The National Football League is stifling a pro-Second Amendment company by forbidding it from airing a commercial during the Super Bowl, though the ad shows not a single gun.
Daniel Defense, which sells apparel in addition to firearms and ammunition, submitted a commercial to FOX to be aired during 2014′s Super Bowl XLVIII. But, according to Guns and Ammo, the network squashed the ad, saying it violated the NFL’s rules for paid advertisements.
“Unfortunately, we cannot accept your commercial in football/Super Bowl spots due to the rules the NFL itself has set into place for your company’s category,” a statement FOX sent to Daniel Defense said.
Several categories are addressed in the NFL’s Advertising Policy for the 2013 season, including guidelines for commercials featuring alcohol, gambling, prescription drugs and firearms. According to the firearms portion of the NFL’s rules, “Firearms, ammunition or other weapons are prohibited; however, stores that sell firearms and ammunitions (e.g., outdoor stores and camping stores) will be permitted, provided they sell other products and the ads do not mention firearms, ammunition or other weapons.”
However, Daniel Defense’s commercial does not violate the NFL’s policy. The store sells other products beyond firearms and ammunition, as permitted under the League’s advertising guidelines, and the commercial fails to mention firearms, ammo or other weapons.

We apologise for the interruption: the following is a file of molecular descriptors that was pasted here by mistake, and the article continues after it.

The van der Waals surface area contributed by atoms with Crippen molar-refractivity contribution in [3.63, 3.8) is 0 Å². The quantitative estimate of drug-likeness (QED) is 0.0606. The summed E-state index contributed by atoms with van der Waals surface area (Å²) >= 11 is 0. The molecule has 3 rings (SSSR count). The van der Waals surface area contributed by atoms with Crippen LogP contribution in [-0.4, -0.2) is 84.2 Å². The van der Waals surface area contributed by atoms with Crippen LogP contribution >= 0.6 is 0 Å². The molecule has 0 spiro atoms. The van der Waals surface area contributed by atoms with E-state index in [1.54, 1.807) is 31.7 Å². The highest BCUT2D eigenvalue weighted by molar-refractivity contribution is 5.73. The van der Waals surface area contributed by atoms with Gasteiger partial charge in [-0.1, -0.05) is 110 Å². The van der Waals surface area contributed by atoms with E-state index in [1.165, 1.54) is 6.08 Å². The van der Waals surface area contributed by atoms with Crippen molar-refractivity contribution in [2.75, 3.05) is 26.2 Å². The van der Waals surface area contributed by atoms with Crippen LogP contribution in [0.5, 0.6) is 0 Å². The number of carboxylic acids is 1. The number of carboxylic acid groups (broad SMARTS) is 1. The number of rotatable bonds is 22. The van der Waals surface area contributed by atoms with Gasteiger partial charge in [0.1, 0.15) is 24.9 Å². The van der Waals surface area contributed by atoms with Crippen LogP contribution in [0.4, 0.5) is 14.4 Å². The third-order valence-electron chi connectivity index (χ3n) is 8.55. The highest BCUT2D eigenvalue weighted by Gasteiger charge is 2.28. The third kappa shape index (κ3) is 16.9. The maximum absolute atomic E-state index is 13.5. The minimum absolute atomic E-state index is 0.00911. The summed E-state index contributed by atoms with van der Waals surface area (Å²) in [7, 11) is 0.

Instead, the ad centers around a message of personal protection and safety. It does feature the shadow of Daniel Defense’s popular DDM4 rifle at the very end with the words “Defending your nation. Defending your home,” displayed across the bottom of the screen.
But after the NFL denied the original ad, the company offered to replace the DMM4 with an image of the American flag and the words “Shall not be infringed.”
The NFL still refused to air the commercial.
According to Guns and Ammo, Daniel Defense previously ran a commercial during Super Bowl XLVI in 2012. The ad, which was featured in local Georgia markets on NBC, showed the manufacture of firearms and ended with Larry Vickers shooting a rifle.
That ad was met with no objection from the NFL.
The League did not return Red Alert’s request for comment by the time of publication.
Check out Daniel Defense’s ad below.